“It is no measure of health to be well adjusted to a profoundly sick society.” — Jiddu Krishnamurti
Jiddu Krishnamurti was found one day as he was picking through trash. Just another poor Indian boy forgotten by the world. This one would walk a very different path. His aura gave him away. Pure and white, it spoke of greater spiritual destiny. Annie Besant and Charles Leadbeater had finally found their Buddha.
Theosophists had long been waiting for the reincarnation of Buddha. The ancient texts promised his return where he would appear as the Maitreya – the friend. Theosophists believed that Buddha had not reincarnated because he was unable to find a suitable host. Why not hasten his return by creating one for him? A plan was set in motion.
Krishnamurti was raised and bred to be that perfect host. No expense was spared. He was given the best education in England. He was supported and surrounded by some of the world’s most advanced spiritual practitioners. All their eggs were in this one basket. Destiny awaited.
It all came to a climax on the 3rd of August 1929. Theosophists worldwide gathered in the Netherlands to see the holy vessel that was Jiddu Krishnamurti. It was a meeting of the Order of the Star – an organization whose sole purpose was to usher in the new era.
The moment was perfect. As thousands sat around him, he shocked his audience by announcing the dissolution of the Order. It was a radical break from his past and a bold affirmation of his own Being.
“Truth, being limitless, unconditioned, unapproachable by any path whatsoever, cannot be organized; nor should any organization be formed to lead or coerce people along a particular path…” — Krishnamurti, on that fateful night
Thus began Jiddu Krishnamurti’s career as a world teacher. He travelled from place to place and delivered teachings to anyone that would listen. With the Cold War at its peak, these were heady days for humanity. In Krishnamurti many found inspiration for a better world – proof that we could live very differently on this fragile planet.
Krishnamurti tirelessly preached that spiritual enlightenment was at hand for anyone who wanted it. He abhorred all gurus, masters, spiritual practices and religions. The truth was found within and no where else. Given his life experience, his antagonism to organizations and prescribed paths is understandable.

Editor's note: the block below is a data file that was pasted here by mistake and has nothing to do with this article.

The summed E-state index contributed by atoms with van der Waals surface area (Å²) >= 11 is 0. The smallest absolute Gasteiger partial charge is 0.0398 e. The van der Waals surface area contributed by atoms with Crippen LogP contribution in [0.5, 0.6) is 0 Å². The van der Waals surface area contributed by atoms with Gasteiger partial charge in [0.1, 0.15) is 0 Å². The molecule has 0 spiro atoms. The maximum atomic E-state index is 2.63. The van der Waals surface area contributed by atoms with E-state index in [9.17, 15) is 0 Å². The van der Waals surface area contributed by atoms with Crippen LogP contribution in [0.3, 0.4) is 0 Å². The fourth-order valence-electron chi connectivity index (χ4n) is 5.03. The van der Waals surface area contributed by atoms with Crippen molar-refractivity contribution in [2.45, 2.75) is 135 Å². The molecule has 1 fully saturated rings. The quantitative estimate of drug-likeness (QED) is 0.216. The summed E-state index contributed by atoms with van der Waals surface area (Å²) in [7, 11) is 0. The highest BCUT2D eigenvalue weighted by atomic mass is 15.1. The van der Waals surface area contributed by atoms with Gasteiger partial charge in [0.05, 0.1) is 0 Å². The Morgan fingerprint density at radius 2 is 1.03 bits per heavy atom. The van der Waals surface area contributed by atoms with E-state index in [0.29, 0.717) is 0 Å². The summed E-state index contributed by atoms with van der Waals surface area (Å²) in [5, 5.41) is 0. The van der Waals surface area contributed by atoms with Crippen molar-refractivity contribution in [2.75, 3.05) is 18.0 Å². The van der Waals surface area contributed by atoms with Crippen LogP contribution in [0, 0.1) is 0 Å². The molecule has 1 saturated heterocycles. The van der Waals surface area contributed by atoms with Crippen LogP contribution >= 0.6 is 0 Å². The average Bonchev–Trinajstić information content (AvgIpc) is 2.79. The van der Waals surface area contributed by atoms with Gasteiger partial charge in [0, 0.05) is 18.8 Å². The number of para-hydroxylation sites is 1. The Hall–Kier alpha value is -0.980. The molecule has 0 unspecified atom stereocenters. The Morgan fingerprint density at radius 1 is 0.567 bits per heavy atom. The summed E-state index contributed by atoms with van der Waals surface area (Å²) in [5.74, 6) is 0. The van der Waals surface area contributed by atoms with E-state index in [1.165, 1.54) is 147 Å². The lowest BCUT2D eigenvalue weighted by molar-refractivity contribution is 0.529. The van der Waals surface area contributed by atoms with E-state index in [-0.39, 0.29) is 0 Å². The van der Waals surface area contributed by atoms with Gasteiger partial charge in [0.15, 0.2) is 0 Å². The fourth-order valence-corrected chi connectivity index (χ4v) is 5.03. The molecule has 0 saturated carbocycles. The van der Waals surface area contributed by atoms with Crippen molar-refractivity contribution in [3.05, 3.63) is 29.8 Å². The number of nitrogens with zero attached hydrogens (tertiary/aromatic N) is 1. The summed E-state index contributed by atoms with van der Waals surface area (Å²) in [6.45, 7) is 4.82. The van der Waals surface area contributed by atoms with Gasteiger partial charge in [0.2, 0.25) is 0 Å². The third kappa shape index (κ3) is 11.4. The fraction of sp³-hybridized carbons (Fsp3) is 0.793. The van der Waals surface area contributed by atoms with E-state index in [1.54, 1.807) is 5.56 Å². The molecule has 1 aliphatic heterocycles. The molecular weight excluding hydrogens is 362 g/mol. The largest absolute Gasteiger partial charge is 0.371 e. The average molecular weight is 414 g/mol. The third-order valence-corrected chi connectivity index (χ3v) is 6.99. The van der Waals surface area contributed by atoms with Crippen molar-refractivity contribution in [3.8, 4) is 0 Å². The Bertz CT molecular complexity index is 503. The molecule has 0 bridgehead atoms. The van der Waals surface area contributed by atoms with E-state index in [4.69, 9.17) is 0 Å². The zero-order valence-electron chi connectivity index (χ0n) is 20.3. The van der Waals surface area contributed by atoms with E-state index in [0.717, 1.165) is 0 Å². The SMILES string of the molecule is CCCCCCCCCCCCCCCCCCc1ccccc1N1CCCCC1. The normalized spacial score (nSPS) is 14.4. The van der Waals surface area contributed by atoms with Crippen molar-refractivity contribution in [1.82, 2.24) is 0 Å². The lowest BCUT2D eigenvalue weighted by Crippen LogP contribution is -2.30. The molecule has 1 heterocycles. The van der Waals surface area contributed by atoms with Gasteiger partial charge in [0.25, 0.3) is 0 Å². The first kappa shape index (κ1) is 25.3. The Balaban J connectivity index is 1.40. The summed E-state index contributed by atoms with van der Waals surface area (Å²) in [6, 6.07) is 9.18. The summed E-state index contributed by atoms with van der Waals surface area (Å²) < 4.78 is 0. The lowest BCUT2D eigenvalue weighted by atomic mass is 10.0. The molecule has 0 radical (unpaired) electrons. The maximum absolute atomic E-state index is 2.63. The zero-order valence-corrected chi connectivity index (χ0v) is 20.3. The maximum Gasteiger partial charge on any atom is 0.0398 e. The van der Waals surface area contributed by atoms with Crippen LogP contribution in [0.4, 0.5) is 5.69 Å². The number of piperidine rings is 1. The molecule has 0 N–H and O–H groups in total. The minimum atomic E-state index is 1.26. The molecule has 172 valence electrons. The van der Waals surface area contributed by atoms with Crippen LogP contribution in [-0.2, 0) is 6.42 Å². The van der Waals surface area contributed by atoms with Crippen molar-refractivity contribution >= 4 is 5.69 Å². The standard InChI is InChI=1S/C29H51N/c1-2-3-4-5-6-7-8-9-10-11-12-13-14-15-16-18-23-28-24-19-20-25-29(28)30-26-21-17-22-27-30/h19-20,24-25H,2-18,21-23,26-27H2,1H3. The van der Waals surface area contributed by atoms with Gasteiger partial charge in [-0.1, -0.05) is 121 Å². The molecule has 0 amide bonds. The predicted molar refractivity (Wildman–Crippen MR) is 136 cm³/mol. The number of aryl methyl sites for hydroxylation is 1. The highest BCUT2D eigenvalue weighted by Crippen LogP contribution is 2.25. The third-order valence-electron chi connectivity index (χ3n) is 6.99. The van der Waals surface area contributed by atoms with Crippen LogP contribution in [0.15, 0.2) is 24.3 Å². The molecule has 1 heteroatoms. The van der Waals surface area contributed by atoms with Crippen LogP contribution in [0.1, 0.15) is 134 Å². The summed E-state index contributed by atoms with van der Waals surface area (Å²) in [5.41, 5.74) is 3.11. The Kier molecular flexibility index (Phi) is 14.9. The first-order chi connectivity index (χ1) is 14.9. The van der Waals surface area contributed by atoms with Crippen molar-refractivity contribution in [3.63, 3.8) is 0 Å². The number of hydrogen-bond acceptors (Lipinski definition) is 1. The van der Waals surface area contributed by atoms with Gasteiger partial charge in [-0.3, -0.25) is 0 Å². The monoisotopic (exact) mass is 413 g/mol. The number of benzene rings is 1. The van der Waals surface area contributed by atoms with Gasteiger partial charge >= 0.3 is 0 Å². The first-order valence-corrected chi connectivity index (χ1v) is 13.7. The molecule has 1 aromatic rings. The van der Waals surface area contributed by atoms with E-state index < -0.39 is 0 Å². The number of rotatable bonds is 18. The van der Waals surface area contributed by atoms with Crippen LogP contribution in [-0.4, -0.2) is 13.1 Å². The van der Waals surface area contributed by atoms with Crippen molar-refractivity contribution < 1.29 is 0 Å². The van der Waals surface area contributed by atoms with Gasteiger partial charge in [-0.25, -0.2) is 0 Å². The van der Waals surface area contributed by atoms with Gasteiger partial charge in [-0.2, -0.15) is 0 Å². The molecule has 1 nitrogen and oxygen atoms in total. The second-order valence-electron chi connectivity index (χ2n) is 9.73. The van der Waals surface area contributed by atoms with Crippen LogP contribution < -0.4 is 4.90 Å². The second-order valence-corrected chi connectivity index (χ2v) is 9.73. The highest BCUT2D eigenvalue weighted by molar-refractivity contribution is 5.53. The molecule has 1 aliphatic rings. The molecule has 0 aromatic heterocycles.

The rebelliousness that seeded his independence colored the entirety of his teaching. He spoke the truth but it was not very practical for the spiritual seeker. How many of his close disciples reached the same heights as he? None.
Krishnamurti was not wrong. It is possible for one to realize one’s true nature by simply recognizing the fact, but it is perhaps 1 in 100 million that is prepared for such a feat. For the rest of us, spiritual practices are useful tools to help us get up that mountain. Without them we are not prepared to make the journey.
Towards the end of his life, Krishnamurti lamented that his decades of preachings had all gone to waste. He feared that his talks were treated as a form of spiritual entertainment. The people around him had not really changed. They could quote him at length, but none could share in his experience of our true nature.
Then, on the 17th of August, I felt acute pain at the nape of my neck and I had to cut down my meditation to fifteen minutes. The pain instead of getting better as I had hoped grew worse. The climax was reached on the 19th. I could not think, nor was I able to do anything, and I was forced by friends here to retire to bed. Then I became almost unconscious, though I was well aware of what was happening around me… Read the rest of Jiddu Krishnamurti’s enlightenment story.